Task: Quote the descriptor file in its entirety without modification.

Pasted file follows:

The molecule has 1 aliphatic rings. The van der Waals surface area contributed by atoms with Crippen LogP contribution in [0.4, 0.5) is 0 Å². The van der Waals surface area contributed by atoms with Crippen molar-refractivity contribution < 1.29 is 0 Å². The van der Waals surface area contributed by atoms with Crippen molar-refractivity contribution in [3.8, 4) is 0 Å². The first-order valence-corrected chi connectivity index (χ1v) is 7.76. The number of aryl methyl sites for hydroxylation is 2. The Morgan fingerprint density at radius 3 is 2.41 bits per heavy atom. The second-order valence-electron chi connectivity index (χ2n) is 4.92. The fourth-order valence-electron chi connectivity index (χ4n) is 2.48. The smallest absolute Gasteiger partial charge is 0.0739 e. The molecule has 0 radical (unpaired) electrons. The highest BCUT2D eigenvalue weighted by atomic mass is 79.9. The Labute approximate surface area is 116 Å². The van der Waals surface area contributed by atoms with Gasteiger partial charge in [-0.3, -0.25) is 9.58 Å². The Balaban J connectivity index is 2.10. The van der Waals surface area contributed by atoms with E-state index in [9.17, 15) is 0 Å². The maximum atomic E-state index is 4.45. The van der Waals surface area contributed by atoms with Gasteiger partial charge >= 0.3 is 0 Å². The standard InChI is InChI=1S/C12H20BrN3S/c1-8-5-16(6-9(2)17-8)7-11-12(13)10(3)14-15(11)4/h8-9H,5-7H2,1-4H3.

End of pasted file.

The molecule has 1 aliphatic rings. The van der Waals surface area contributed by atoms with Crippen LogP contribution in [0.4, 0.5) is 0 Å². The van der Waals surface area contributed by atoms with Crippen molar-refractivity contribution < 1.29 is 0 Å². The van der Waals surface area contributed by atoms with Crippen molar-refractivity contribution in [3.8, 4) is 0 Å². The first-order valence-corrected chi connectivity index (χ1v) is 7.76. The number of aryl methyl sites for hydroxylation is 2. The Morgan fingerprint density at radius 3 is 2.41 bits per heavy atom. The second-order valence-electron chi connectivity index (χ2n) is 4.92. The fourth-order valence-electron chi connectivity index (χ4n) is 2.48. The smallest absolute Gasteiger partial charge is 0.0739 e. The molecule has 0 radical (unpaired) electrons. The highest BCUT2D eigenvalue weighted by atomic mass is 79.9. The Labute approximate surface area is 116 Å². The van der Waals surface area contributed by atoms with Gasteiger partial charge in [-0.3, -0.25) is 9.58 Å². The Balaban J connectivity index is 2.10. The van der Waals surface area contributed by atoms with E-state index in [9.17, 15) is 0 Å². The maximum atomic E-state index is 4.45. The van der Waals surface area contributed by atoms with Gasteiger partial charge >= 0.3 is 0 Å². The standard InChI is InChI=1S/C12H20BrN3S/c1-8-5-16(6-9(2)17-8)7-11-12(13)10(3)14-15(11)4/h8-9H,5-7H2,1-4H3.